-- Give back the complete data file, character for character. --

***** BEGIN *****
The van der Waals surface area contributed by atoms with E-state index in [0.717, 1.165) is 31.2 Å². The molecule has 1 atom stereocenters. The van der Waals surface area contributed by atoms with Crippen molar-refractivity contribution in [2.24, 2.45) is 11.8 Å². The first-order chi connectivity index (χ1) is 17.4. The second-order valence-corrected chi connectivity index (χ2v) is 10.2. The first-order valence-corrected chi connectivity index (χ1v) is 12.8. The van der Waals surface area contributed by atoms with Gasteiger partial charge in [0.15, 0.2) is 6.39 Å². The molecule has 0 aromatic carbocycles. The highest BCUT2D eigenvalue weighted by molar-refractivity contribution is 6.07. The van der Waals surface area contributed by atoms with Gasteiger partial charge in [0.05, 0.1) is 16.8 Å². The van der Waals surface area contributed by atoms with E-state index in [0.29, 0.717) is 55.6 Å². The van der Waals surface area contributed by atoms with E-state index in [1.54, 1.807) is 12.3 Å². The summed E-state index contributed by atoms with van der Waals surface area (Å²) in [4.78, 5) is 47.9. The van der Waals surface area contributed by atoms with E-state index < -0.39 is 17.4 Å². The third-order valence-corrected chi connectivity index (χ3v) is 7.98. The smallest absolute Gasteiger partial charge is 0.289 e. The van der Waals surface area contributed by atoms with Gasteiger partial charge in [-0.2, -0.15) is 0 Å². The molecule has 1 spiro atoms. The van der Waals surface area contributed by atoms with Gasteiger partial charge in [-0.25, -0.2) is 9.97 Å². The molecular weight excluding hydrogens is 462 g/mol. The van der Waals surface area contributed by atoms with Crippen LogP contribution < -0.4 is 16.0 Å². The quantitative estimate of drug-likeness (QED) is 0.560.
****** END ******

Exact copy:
The van der Waals surface area contributed by atoms with E-state index in [0.717, 1.165) is 31.2 Å². The molecule has 1 atom stereocenters. The van der Waals surface area contributed by atoms with Crippen molar-refractivity contribution in [2.24, 2.45) is 11.8 Å². The first-order chi connectivity index (χ1) is 17.4. The second-order valence-corrected chi connectivity index (χ2v) is 10.2. The first-order valence-corrected chi connectivity index (χ1v) is 12.8. The van der Waals surface area contributed by atoms with Gasteiger partial charge in [0.15, 0.2) is 6.39 Å². The molecule has 0 aromatic carbocycles. The highest BCUT2D eigenvalue weighted by molar-refractivity contribution is 6.07. The van der Waals surface area contributed by atoms with Gasteiger partial charge in [0.05, 0.1) is 16.8 Å². The van der Waals surface area contributed by atoms with E-state index in [0.29, 0.717) is 55.6 Å². The van der Waals surface area contributed by atoms with E-state index in [1.54, 1.807) is 12.3 Å². The summed E-state index contributed by atoms with van der Waals surface area (Å²) in [4.78, 5) is 47.9. The van der Waals surface area contributed by atoms with E-state index < -0.39 is 17.4 Å². The third-order valence-corrected chi connectivity index (χ3v) is 7.98. The smallest absolute Gasteiger partial charge is 0.289 e. The van der Waals surface area contributed by atoms with Gasteiger partial charge in [-0.2, -0.15) is 0 Å². The molecule has 1 spiro atoms. The van der Waals surface area contributed by atoms with Gasteiger partial charge in [-0.25, -0.2) is 9.97 Å². The molecular weight excluding hydrogens is 462 g/mol. The van der Waals surface area contributed by atoms with Crippen LogP contribution < -0.4 is 16.0 Å². The quantitative estimate of drug-likeness (QED) is 0.560.